As a director, you are obliged to act within the powers granted to you by the company's constitution. This means that you must comply with the company’s Articles of Association, a document which outlines the company's purpose, and the internal rules that govern and guide the company and its directors. Any action that falls outside these powers could be deemed unlawful.

Duty to Promote the Success of the Company

A crucial responsibility for directors is the duty to promote the success of the company. When making decisions, directors must consider the long-term consequences, the company’s reputation, the interests of the shareholders, and the impact on the community and environment.

Duty to exercise Independent Judgment and Reasonable Care, Skill, and Diligence

Directors are expected to exercise independent judgment and not allow their decisions to be swayed by external influences. This means making decisions based on what they truly believe is in the best interest of the company. In addition, directors must also exercise the same care, skill, and diligence that a reasonable person would exercise in their position.

Duty to Avoid Conflicts of Interest

Directors are required to avoid situations where they have, or could have, a direct or indirect interest that conflicts, or potentially may conflict, with the interests of the company. This includes not exploiting any business opportunities of the company for personal gain.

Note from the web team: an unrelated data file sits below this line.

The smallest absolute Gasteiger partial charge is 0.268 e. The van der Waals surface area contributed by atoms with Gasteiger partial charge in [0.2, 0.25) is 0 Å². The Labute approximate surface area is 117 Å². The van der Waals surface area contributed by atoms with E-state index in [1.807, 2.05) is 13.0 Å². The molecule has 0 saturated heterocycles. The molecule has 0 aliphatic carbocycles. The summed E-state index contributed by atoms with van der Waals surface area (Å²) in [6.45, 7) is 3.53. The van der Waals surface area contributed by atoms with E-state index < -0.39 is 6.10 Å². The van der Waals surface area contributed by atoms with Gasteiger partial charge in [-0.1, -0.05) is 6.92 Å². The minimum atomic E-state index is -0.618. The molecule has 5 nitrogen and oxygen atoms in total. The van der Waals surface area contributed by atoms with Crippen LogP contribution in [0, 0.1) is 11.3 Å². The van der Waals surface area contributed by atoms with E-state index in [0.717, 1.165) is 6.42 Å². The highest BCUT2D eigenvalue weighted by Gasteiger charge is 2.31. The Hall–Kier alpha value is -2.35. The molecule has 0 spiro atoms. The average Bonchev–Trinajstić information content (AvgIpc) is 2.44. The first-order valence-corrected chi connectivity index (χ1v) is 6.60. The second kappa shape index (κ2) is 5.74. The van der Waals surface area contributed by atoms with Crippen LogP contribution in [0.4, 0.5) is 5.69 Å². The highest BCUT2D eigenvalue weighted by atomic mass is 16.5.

Duty Not to Accept Benefits from Third Parties

Finally, directors are not allowed to accept any benefit (including bribes) from a third party conferred because of their position as a director, or for doing (or not doing) anything in their capacity as director.

Consequences of Breaching Legal Duties

Breaching these duties can lead to serious consequences. For instance, you could be held personally liable for any loss to the company resulting from your breach of duty. In severe cases, you could be disqualified from acting as a director of a company.